Case studies of CRRES electric field data during the main phase of major geomagnetic storms demonstrate that electric fields differ dramatically from previous expectations. As magnetic activity increases, electric fields become larger deeper in the inner magnetosphere than they are at larger radial distances. It had generally been believed that the convection electric field penetrates from the outer magnetosphere inward and should be shielded from the inner magnetosphere.These new results have important implications for our understanding of how convection couples from the near earth plasma sheet into the inner magnetosphere and how major geomagnetic storms expand from high to low latitudes. The electric fields and the plasma sheet source population together determine how rapidly and how far plasma is injected into the inner magnetosphere and determine the final energy spectrum of the particles (Chen et al., 1997). The electric field determines the location of the injection boundaries of electrons and ions and the dynamics of the plasmasphere during major geomagnetic storms. The large scale electric field in the equatorial plane maps along magnetic field lines into the ionosphere and, along with ionospheric conductivities, determines the ionospheric joule heating rate which in turn serves as an important boundary condition on the thermospheric response to storms (Fuller-Rowell et al., 1997).

Figure 4 (Rowland and Wygant, 1998) illustrates the change in the radial profile as a function of magnetic activity, as indicated by Kp. The right panel shows the average dawn-dusk component of the electric field from eight months of CRRES observations, binned by Kp, and plotted versus radial distance (L). The family of curves in the lower panel are determined from the Volland-Stern model, binned in the same way as the experimental data. The empirical Volland-Stern model is designed to reproduce the electric field in the inner magnetosphere as a function of location and Kp. Because the model was thought to display the qualitative features governing convection in the inner magnetosphere, it has often used to model the boundaries and trajectories of particles in this region. During periods of low Kp, the electric field decreases at radial positions closer to the earth, consistent with the concept of `ring current shielding'- the idea that electric fields are smaller closer to the earth because the large scale flow avoids regions where it must perform work by adiabaticly compressing and energizing the ring current plasma. As magnetic activity increases, deviations from the Volland-Stern model become dramatic. Data from CRRES has been obtainedfrom only 6 major geomagnetic storms at local times from 12 MLT to 22 MLT. For none of these storms was the solar wind monitored throughout the storm. No measurements of the large scale electric field from 22 to 12 MLT were made.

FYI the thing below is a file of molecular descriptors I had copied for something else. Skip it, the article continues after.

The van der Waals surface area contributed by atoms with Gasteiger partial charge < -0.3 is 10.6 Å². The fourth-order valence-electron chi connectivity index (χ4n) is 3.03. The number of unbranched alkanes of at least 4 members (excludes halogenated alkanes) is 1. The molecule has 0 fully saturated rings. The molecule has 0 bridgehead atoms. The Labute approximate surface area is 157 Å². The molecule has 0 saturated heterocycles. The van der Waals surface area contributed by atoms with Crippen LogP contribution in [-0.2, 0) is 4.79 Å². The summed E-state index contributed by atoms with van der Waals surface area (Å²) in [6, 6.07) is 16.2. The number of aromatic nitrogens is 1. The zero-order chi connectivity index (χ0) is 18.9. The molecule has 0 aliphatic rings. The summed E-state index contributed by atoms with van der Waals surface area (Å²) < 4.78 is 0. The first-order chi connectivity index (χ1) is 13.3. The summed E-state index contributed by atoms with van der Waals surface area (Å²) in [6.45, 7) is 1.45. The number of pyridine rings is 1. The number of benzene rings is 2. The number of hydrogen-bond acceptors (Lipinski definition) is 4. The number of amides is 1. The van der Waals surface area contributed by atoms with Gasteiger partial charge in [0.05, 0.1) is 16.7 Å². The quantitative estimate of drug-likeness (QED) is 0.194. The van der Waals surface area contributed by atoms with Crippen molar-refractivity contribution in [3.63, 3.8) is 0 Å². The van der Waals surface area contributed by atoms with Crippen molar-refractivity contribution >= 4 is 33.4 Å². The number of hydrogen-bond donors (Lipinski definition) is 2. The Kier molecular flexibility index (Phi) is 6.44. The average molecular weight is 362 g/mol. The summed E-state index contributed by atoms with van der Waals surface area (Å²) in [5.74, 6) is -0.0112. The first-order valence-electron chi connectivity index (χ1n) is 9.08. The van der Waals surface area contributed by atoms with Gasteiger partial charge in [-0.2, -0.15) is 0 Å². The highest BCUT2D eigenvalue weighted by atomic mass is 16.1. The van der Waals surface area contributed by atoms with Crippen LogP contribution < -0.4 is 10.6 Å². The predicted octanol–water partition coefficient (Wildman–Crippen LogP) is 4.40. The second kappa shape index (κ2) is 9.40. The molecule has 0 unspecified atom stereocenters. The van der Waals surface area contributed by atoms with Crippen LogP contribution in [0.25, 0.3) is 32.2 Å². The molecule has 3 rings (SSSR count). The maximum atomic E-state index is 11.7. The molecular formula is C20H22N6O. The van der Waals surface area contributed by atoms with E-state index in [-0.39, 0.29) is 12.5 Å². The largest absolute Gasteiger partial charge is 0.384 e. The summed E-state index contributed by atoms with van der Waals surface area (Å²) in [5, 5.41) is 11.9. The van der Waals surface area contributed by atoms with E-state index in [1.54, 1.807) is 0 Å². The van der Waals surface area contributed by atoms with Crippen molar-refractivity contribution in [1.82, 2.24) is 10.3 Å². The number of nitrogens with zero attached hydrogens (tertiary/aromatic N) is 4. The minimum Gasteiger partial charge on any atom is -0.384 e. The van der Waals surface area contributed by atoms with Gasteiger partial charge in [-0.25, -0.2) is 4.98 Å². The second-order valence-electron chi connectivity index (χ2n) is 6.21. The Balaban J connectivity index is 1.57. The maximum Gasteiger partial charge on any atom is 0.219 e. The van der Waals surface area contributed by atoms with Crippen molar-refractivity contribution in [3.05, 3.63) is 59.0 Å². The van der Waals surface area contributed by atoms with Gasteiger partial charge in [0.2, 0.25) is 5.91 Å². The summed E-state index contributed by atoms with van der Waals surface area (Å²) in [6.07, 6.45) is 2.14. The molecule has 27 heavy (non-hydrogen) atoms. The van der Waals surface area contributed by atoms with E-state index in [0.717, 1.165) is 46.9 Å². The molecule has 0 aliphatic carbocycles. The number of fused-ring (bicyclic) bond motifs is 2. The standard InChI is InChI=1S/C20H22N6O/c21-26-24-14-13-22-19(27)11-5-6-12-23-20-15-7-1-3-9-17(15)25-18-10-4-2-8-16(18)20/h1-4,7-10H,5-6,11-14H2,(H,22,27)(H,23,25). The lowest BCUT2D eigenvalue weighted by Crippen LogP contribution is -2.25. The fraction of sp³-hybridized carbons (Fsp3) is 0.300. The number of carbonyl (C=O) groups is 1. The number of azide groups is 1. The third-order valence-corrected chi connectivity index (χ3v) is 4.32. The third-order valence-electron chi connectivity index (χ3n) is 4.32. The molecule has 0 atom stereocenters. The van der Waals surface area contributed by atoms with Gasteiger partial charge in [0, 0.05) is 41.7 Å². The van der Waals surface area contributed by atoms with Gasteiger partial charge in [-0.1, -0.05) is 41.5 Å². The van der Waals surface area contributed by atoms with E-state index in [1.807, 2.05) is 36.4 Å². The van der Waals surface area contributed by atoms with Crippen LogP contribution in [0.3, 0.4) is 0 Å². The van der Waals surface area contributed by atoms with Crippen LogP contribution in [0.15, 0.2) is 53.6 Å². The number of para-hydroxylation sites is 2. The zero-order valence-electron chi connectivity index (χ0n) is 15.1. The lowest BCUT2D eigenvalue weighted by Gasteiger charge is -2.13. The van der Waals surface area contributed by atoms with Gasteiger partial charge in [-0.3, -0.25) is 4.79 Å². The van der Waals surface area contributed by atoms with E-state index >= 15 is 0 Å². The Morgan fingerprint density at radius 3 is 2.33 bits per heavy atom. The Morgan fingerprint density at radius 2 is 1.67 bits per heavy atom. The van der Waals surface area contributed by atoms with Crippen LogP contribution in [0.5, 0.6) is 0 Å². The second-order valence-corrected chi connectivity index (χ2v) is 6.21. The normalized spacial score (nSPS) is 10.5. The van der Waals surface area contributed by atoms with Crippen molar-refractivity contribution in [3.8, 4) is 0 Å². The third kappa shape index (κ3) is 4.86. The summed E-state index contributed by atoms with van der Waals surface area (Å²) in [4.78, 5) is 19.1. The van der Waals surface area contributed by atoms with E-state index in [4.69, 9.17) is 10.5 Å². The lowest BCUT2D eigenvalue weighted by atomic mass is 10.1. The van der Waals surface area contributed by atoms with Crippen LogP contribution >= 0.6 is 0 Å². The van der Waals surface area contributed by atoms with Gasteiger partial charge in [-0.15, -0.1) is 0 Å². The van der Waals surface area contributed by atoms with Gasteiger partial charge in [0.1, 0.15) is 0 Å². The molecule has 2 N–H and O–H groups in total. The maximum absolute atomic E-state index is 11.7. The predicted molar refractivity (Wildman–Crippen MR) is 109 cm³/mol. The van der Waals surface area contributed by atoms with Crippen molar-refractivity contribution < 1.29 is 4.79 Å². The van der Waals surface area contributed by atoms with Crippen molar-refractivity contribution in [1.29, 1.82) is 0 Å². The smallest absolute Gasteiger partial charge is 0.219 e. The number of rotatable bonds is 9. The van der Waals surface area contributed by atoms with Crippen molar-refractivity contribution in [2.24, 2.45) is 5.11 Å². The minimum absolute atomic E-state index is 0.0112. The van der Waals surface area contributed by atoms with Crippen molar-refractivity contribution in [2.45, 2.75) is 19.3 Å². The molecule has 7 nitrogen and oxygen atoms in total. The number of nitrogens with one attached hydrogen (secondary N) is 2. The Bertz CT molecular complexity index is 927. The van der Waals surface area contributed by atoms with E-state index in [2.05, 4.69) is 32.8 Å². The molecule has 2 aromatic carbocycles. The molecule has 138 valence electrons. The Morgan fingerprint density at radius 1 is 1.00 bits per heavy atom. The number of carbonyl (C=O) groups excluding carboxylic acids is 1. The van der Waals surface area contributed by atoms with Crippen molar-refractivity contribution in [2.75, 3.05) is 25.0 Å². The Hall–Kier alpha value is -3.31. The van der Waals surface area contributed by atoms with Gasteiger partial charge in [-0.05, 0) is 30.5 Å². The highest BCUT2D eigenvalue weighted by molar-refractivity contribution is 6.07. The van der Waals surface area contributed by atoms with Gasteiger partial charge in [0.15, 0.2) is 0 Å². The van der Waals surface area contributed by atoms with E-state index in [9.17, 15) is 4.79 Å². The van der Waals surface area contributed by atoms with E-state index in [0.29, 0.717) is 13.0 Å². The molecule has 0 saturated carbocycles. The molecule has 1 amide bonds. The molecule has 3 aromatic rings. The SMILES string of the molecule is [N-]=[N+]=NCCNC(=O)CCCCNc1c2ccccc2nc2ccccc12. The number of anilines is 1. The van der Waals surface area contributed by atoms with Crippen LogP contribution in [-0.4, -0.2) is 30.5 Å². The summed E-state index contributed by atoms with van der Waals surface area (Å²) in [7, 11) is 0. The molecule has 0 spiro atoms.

Fig. 4 (right) CRRES measured average dawn dusk electric field versus radial position (L value) for different Kp (left) The average dawn- dusk electric field as predicted by the Volland-Stern model.